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Toe Bang

post #1 of 13
Thread Starter 
Looking for any wisdom that can be offered...

My wife is a strong but cautious intermediate-advanced skier who tends to stay to relatively groomed terrain due to a previous slipped disc injury. Her problem is this: as her fatigue increases, she is less able to control her right leg due to the nerve damage from the back injury; as a result, she tends to stand higher to compensate. When she hits the typically uneven conditions at the end of the day, she bangs her right toes against the front of the boot just enough to cause bruising of the big toe (resulting in a lost toe nail by end of season).

She is currently in a Lange CRL 80W boot and the shell fit and flex seem really good for her (she has a long, narrow foot with small volume and a relatively low arch). Sizing of the boot has not been an issue in any respect except for the problem mentioned above. Any suggestions about ways to manage her problem would be welcome.

Thanks in advance!
post #2 of 13
Two thoughts
Get her in a private lesson. Find her a pro that knows how to help her deal with balancing better first of all. this will help her conserve precious energy and will allow her to begin to work from the front of the boot. That should work for her but only if she is in contact with the front of the boot.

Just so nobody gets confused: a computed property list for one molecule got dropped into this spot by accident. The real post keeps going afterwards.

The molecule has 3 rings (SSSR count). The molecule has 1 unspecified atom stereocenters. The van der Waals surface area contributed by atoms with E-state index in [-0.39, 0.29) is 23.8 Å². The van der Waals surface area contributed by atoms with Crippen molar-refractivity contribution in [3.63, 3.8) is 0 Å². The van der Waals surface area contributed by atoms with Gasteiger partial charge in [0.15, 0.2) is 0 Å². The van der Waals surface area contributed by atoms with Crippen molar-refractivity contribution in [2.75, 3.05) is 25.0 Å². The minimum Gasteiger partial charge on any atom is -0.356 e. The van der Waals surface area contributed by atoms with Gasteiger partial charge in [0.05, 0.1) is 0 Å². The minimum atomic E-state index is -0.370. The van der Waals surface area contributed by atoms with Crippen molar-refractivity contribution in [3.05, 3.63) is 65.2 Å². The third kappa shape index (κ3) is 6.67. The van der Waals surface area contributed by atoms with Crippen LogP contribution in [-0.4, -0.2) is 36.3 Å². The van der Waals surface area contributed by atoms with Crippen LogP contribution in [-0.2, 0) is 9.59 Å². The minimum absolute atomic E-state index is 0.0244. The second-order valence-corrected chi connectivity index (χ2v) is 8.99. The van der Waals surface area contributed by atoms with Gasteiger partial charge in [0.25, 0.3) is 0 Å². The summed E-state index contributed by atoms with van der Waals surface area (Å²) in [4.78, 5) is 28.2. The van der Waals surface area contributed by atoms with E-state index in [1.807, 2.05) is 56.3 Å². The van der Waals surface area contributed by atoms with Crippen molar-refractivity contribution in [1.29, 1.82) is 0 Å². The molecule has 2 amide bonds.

Second this lesson will help her toe as well because the only thing that will cause toe bang is being back.

If you end up skiing with her before the lesson try buckling the boots in a new way. First do up the power strap underneath the plastic. So that when you buckle up the boots the power strap is not seen outside the plastic. This will connect her shin to the toung no matter where she is. Then get her with a pro.

There is no miracle equipment fix here unless the boot is just obsenly large. even then, if you can manage to be forward the toes will not hit the front of the shell.

Did I mention taking a lesson?
post #3 of 13
Thread Starter 
Thanks for the input. We take private lessons each year to tune up technique. The issue really is only when she physically has to straighten up to compensate for the loss of strength in her leg (yeah, I know she could just stop earlier, before the leg gets tired, but she likes to max out her time on the hill just like any of us). Will definitely suggest the booster strap idea. Given that she averages 25-35 days on the hill with a permanent injury like she has, I'm grateful for anything that will help her keep doing what she loves.